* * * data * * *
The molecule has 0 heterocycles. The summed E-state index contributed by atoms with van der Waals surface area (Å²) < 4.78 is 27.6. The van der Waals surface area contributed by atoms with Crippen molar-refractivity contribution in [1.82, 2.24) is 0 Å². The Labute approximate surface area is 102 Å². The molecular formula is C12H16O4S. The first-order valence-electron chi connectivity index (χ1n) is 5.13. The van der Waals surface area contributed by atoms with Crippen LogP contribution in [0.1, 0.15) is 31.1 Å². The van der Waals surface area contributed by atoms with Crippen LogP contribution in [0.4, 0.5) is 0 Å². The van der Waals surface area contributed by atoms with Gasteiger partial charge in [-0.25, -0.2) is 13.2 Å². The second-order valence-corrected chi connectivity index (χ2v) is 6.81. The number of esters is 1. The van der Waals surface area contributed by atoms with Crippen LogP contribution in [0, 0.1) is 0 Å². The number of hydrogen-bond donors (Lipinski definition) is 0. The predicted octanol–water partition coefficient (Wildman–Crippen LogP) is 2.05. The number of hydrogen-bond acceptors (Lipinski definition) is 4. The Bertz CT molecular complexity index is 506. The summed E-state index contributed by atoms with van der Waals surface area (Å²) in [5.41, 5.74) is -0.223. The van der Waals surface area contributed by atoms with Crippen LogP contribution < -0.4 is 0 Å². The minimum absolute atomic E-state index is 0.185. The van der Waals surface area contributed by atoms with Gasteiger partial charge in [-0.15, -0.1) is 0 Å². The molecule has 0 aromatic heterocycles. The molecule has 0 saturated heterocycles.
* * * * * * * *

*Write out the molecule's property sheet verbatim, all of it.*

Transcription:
The molecule has 0 heterocycles. The summed E-state index contributed by atoms with van der Waals surface area (Å²) < 4.78 is 27.6. The van der Waals surface area contributed by atoms with Crippen molar-refractivity contribution in [1.82, 2.24) is 0 Å². The Labute approximate surface area is 102 Å². The molecular formula is C12H16O4S. The first-order valence-electron chi connectivity index (χ1n) is 5.13. The van der Waals surface area contributed by atoms with Crippen LogP contribution in [0.1, 0.15) is 31.1 Å². The van der Waals surface area contributed by atoms with Crippen LogP contribution in [0.4, 0.5) is 0 Å². The van der Waals surface area contributed by atoms with Gasteiger partial charge in [-0.25, -0.2) is 13.2 Å². The second-order valence-corrected chi connectivity index (χ2v) is 6.81. The number of esters is 1. The van der Waals surface area contributed by atoms with Crippen LogP contribution in [0, 0.1) is 0 Å². The number of hydrogen-bond donors (Lipinski definition) is 0. The predicted octanol–water partition coefficient (Wildman–Crippen LogP) is 2.05. The number of hydrogen-bond acceptors (Lipinski definition) is 4. The Bertz CT molecular complexity index is 506. The summed E-state index contributed by atoms with van der Waals surface area (Å²) in [5.41, 5.74) is -0.223. The van der Waals surface area contributed by atoms with Crippen LogP contribution < -0.4 is 0 Å². The minimum absolute atomic E-state index is 0.185. The van der Waals surface area contributed by atoms with Gasteiger partial charge in [-0.15, -0.1) is 0 Å². The molecule has 0 aromatic heterocycles. The molecule has 0 saturated heterocycles.